procedure is fully automated and implemented into the measurement protocol under ISODAT.
Each measurement commences with three injections of CO2 reference gas, followed by nine
injections of sample gas via an 8-portValco valve. The software calculates the raw δ13
Table 1. Approximate sample volumes required for DIC analysis at
the University of Innsbruck Stable Isotope Laboratory, which utilizes a
DeltaplusXL mass spectrometer (dynamic range 0–10V m/z 44).
Carbonate hardness (◦dH)† HCO3 (mg/l) Sample volume (µl)
1–2 22–44 1500
2–5 44–109 700
5–8 109–174 500
8–11 174–240 300
11–15 240–327 200
15–20 327–436 100
Quoted in degrees German hardness.
3. 13CDIC in ground waters 219
by taking the average of the nine consecutive sample peaks and comparing their raw ratios to
those of the reference gas.
2.3 Calibration against VPDB
Because there are no durable DIC standards available for stable isotope analysis, we use the
following procedure to calibrate the raw delta values against the VPDB: DIC samples are
run intermittently with calcite samples (DIC is measured during the working day and calcite
runs overnight). We use the calcite standard δ13
C values of the runs before and after a DIC
measurement to correct and calibrate the δ13
CDIC values (that can be traced back to NBS
and IAEA carbonate standards). A linearity correction is performed using the slope δ13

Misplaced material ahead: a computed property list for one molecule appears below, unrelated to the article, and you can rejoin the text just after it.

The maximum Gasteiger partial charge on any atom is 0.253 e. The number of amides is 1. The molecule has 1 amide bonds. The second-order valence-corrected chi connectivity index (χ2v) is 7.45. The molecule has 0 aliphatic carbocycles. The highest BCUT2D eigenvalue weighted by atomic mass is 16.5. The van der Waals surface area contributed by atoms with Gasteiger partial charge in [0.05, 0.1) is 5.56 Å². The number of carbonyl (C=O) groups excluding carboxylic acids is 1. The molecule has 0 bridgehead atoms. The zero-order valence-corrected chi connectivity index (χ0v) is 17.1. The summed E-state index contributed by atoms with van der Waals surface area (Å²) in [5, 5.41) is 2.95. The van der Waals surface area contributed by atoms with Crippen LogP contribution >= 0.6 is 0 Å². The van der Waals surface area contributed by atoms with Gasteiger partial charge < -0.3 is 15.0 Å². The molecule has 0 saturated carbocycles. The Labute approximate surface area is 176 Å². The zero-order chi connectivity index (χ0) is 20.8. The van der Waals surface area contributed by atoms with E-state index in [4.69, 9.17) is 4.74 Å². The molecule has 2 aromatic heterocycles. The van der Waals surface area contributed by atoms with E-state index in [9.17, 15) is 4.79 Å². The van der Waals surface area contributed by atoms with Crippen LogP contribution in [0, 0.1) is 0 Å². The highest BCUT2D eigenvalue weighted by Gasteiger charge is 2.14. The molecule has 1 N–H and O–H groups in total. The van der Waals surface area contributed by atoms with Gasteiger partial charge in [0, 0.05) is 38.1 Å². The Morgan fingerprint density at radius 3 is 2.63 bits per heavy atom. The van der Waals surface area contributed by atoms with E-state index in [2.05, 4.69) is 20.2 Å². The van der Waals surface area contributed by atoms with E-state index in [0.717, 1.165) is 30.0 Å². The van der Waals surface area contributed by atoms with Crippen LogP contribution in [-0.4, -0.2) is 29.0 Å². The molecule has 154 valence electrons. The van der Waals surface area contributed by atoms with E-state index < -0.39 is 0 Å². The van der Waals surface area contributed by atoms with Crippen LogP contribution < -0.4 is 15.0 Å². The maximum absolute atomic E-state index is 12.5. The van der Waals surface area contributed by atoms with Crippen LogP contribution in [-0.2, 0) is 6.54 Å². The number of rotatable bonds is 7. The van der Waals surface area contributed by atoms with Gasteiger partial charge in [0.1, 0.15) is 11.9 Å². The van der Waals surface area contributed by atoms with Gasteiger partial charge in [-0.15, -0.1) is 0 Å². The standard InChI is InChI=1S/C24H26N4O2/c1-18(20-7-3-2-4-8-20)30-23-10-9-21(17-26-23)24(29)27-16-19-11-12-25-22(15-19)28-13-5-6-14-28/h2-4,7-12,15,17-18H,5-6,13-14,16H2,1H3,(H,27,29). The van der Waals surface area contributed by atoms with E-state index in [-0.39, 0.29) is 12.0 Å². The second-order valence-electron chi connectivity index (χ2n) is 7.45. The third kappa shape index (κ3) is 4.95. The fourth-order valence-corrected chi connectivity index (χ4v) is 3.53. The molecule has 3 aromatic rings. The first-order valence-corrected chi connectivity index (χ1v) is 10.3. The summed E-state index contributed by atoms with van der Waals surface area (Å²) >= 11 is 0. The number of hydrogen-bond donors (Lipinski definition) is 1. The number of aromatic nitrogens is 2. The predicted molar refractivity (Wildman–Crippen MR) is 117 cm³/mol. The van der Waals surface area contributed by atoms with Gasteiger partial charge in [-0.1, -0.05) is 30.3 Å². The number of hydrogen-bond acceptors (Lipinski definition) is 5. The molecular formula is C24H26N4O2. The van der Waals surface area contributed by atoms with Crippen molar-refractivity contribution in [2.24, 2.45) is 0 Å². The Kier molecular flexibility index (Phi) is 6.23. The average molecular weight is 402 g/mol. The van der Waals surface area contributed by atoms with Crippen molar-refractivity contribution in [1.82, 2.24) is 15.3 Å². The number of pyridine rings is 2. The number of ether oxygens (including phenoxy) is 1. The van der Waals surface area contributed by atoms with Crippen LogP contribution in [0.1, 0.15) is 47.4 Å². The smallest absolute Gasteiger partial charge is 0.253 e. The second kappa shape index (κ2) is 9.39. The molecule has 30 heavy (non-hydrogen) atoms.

intensity of m/z 44 as measured during the calcite runs . Alternatively, the calibration can
be performed by injecting CO2 of known isotopic composition (e.g. ISO TOP CO2 of Messer)
into exetainer vials and by performing a linearity correction and calibration based on these
3. Results and discussion
Internal precision of δ13
C is typically between 0.05 and 0.08 ‰, depending on the CO2 content
of the sample and the linearity (m/z 44 vs. raw δ13
C) of the system. External precision was
measured twice within a period of 2 years by preparing nine and 20 aliquots of laboratory tap
water, respectively. The standard deviation was <0.08 ‰ in both test runs (table 2). Previous
tests with our instrument (using carbonate samples) have shown that precision deteriorates
rapidly if the intensity of the first sample peak (m/z 44) falls below ∼0.5V. It is therefore
important to adjust the amount of sample injected into the exetainer (cf. table 1).
The accuracy of our system was explored by preparing artificial DIC samples of Na2CO3
(Merck) whose C isotopic composition was measured using the classical reaction with dry